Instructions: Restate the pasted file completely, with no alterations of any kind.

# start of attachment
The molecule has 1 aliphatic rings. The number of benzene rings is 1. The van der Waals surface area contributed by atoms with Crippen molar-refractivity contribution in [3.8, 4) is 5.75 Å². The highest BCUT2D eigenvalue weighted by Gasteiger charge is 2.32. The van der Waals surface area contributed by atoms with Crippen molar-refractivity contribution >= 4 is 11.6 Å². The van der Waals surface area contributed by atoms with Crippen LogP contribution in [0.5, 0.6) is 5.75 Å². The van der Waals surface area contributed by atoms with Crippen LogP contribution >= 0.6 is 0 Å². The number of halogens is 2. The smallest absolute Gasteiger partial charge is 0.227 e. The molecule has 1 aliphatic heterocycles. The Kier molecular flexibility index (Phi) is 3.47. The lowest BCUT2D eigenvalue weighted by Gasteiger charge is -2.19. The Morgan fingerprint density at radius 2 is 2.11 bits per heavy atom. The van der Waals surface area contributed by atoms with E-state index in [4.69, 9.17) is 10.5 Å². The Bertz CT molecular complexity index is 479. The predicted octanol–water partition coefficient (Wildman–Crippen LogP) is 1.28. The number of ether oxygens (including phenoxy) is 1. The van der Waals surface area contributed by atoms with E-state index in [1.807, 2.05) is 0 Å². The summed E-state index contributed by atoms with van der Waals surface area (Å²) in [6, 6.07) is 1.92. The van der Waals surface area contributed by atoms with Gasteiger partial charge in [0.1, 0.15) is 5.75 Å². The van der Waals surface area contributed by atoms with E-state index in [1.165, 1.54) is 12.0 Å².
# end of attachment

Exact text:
The molecule has 1 aliphatic rings. The number of benzene rings is 1. The van der Waals surface area contributed by atoms with Crippen molar-refractivity contribution in [3.8, 4) is 5.75 Å². The highest BCUT2D eigenvalue weighted by Gasteiger charge is 2.32. The van der Waals surface area contributed by atoms with Crippen molar-refractivity contribution >= 4 is 11.6 Å². The van der Waals surface area contributed by atoms with Crippen LogP contribution in [0.5, 0.6) is 5.75 Å². The van der Waals surface area contributed by atoms with Crippen LogP contribution >= 0.6 is 0 Å². The number of halogens is 2. The smallest absolute Gasteiger partial charge is 0.227 e. The molecule has 1 aliphatic heterocycles. The Kier molecular flexibility index (Phi) is 3.47. The lowest BCUT2D eigenvalue weighted by Gasteiger charge is -2.19. The Morgan fingerprint density at radius 2 is 2.11 bits per heavy atom. The van der Waals surface area contributed by atoms with E-state index in [4.69, 9.17) is 10.5 Å². The Bertz CT molecular complexity index is 479. The predicted octanol–water partition coefficient (Wildman–Crippen LogP) is 1.28. The number of ether oxygens (including phenoxy) is 1. The van der Waals surface area contributed by atoms with E-state index in [1.807, 2.05) is 0 Å². The summed E-state index contributed by atoms with van der Waals surface area (Å²) in [6, 6.07) is 1.92. The van der Waals surface area contributed by atoms with Gasteiger partial charge in [0.1, 0.15) is 5.75 Å². The van der Waals surface area contributed by atoms with E-state index in [1.165, 1.54) is 12.0 Å².